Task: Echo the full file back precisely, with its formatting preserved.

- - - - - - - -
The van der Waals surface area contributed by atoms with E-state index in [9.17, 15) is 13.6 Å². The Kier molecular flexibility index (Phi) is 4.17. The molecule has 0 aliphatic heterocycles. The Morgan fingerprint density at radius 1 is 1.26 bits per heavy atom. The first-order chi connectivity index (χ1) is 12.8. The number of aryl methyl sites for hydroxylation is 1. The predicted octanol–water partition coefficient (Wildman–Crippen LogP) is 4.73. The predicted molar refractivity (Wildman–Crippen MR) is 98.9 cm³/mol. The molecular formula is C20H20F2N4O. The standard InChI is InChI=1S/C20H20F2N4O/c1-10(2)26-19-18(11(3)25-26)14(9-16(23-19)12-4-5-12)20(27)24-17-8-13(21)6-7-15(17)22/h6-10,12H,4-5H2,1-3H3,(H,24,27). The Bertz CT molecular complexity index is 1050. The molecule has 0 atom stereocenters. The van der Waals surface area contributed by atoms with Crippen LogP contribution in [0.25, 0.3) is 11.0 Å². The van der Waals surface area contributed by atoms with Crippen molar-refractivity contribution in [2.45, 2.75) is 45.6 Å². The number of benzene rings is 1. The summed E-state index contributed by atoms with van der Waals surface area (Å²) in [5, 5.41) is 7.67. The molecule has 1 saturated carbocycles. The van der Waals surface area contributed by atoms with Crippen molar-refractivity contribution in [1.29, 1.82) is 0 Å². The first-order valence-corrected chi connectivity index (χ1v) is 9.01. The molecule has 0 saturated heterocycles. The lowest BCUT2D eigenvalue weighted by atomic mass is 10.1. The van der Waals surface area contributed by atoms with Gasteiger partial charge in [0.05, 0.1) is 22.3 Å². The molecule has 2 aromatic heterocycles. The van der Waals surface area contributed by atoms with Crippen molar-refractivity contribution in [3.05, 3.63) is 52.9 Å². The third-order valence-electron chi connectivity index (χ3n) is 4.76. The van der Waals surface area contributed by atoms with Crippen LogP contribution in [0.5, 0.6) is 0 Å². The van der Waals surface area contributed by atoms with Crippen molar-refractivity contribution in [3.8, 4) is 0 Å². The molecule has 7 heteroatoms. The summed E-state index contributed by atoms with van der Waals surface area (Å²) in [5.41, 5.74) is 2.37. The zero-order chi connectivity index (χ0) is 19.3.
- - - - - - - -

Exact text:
The van der Waals surface area contributed by atoms with E-state index in [9.17, 15) is 13.6 Å². The Kier molecular flexibility index (Phi) is 4.17. The molecule has 0 aliphatic heterocycles. The Morgan fingerprint density at radius 1 is 1.26 bits per heavy atom. The first-order chi connectivity index (χ1) is 12.8. The number of aryl methyl sites for hydroxylation is 1. The predicted octanol–water partition coefficient (Wildman–Crippen LogP) is 4.73. The predicted molar refractivity (Wildman–Crippen MR) is 98.9 cm³/mol. The molecular formula is C20H20F2N4O. The standard InChI is InChI=1S/C20H20F2N4O/c1-10(2)26-19-18(11(3)25-26)14(9-16(23-19)12-4-5-12)20(27)24-17-8-13(21)6-7-15(17)22/h6-10,12H,4-5H2,1-3H3,(H,24,27). The Bertz CT molecular complexity index is 1050. The molecule has 0 atom stereocenters. The van der Waals surface area contributed by atoms with Crippen LogP contribution in [0.25, 0.3) is 11.0 Å². The van der Waals surface area contributed by atoms with Crippen molar-refractivity contribution in [2.45, 2.75) is 45.6 Å². The number of benzene rings is 1. The summed E-state index contributed by atoms with van der Waals surface area (Å²) in [5, 5.41) is 7.67. The molecule has 1 saturated carbocycles. The van der Waals surface area contributed by atoms with Crippen molar-refractivity contribution in [1.29, 1.82) is 0 Å². The first-order valence-corrected chi connectivity index (χ1v) is 9.01. The molecule has 0 saturated heterocycles. The lowest BCUT2D eigenvalue weighted by atomic mass is 10.1. The van der Waals surface area contributed by atoms with Gasteiger partial charge in [0.05, 0.1) is 22.3 Å². The molecule has 2 aromatic heterocycles. The van der Waals surface area contributed by atoms with Crippen molar-refractivity contribution in [3.05, 3.63) is 52.9 Å². The third-order valence-electron chi connectivity index (χ3n) is 4.76. The van der Waals surface area contributed by atoms with Crippen LogP contribution in [0.5, 0.6) is 0 Å². The van der Waals surface area contributed by atoms with Crippen molar-refractivity contribution in [3.8, 4) is 0 Å². The molecule has 7 heteroatoms. The summed E-state index contributed by atoms with van der Waals surface area (Å²) in [5.41, 5.74) is 2.37. The zero-order chi connectivity index (χ0) is 19.3.